On average, a 2000 square foot home would need a 4 kW system, which means 10 400-watt panels. As a precedent, LADWP calculates this type of average at 2 watts per square foot. Therefore, a 2,000-square-foot home would be allowed a 4,000-watt solar panel. Depending on the type of panel you choose, a system of this size would be 12 to 18 solar panels.
Keep in mind that this formula for calculating consumption varies depending on who produces your electricity. The average 2000 square foot home consumes around 1200 kWh of electricity per month. Depending on the location, an average 2,000 square foot home will need between 16 and 25 solar panels to meet all of its electricity demand. In this scenario, you would only need 34 solar panels to cover your 17,500 kilowatts of electricity consumption.
The first step in determining how many solar panels you need is to calculate the annual kilowatt hour total. But how do you know precisely how many solar panels will be needed to generate 1000 kWh of electricity per month? The exact amount of energy your solar panels can produce depends on the amount of sunlight they receive, which in itself depends on the orientation of the panel and its location. This table shows how much electricity an average household uses in each region and how many solar panels in that climate are needed to generate that amount of electricity. Peak sunlight hours refer to when the sun is at its most prominent presence in the sky, and solar panels can produce electricity at close or full capacity.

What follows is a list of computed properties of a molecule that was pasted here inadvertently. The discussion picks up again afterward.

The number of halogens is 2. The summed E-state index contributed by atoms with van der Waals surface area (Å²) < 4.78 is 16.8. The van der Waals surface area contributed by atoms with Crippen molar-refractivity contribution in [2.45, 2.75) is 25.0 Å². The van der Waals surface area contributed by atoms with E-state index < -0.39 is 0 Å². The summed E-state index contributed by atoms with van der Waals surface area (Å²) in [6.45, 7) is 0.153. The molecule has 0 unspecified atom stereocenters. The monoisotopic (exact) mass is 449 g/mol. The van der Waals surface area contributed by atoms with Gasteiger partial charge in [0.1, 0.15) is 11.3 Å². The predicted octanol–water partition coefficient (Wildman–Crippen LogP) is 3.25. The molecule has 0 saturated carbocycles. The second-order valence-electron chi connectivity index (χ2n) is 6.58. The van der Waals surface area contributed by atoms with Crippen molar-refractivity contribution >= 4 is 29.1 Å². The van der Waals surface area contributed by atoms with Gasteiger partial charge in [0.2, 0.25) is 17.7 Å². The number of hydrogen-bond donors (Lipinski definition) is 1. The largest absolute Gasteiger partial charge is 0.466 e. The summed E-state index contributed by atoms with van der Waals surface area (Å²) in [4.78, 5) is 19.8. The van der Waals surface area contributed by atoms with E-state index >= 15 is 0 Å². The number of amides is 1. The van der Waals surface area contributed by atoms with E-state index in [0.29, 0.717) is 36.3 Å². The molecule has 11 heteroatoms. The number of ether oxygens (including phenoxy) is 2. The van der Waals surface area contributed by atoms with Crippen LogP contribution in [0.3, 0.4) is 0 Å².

Chances are that the family in House B will want to invest in more solar panels to reduce their electricity consumption than the couple living in House A. On the other hand, many solar contractors estimate solar energy costs based on the number of watts needed to meet their home's energy requirements. If you have a home facing east or west, you can expect your solar panels to produce around 480 kilowatt hours each year. If you're unsure of the solar potential, check the Global Solar Atlas to find out how much electricity is produced in various locations.
The main reason is that the amount of electricity that solar panels will generate depends to a large extent on the amount of sunlight you receive in your city. Solar panel estimates are not included this time, because these climates can be found in many different states. In this scenario, 37 solar panels would be needed to cover the 17,500 kilowatts of electricity consumption. Depending on where you live, the average 2,000 square foot home will need between 14 and 22 premium solar panels to meet 100% of your electricity needs.